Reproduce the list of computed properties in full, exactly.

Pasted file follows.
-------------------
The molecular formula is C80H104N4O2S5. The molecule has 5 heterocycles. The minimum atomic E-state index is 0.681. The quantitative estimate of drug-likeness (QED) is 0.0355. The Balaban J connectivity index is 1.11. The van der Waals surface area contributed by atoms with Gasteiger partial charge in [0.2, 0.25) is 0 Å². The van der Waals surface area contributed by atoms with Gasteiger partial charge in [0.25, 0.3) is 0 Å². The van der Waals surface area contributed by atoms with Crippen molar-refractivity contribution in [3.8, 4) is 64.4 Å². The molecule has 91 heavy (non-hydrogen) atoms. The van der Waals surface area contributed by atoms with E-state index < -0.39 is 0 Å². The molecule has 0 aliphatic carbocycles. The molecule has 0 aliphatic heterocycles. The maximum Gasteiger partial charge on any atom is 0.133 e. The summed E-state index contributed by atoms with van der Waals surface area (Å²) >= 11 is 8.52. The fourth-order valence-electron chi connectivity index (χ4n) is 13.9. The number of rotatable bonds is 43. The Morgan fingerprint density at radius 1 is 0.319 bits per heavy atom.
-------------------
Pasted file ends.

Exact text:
The molecular formula is C80H104N4O2S5. The molecule has 5 heterocycles. The minimum atomic E-state index is 0.681. The quantitative estimate of drug-likeness (QED) is 0.0355. The Balaban J connectivity index is 1.11. The van der Waals surface area contributed by atoms with Gasteiger partial charge in [0.2, 0.25) is 0 Å². The van der Waals surface area contributed by atoms with Gasteiger partial charge in [0.25, 0.3) is 0 Å². The van der Waals surface area contributed by atoms with Crippen molar-refractivity contribution in [3.8, 4) is 64.4 Å². The molecule has 91 heavy (non-hydrogen) atoms. The van der Waals surface area contributed by atoms with E-state index < -0.39 is 0 Å². The molecule has 0 aliphatic carbocycles. The molecule has 0 aliphatic heterocycles. The maximum Gasteiger partial charge on any atom is 0.133 e. The summed E-state index contributed by atoms with van der Waals surface area (Å²) >= 11 is 8.52. The fourth-order valence-electron chi connectivity index (χ4n) is 13.9. The number of rotatable bonds is 43. The Morgan fingerprint density at radius 1 is 0.319 bits per heavy atom.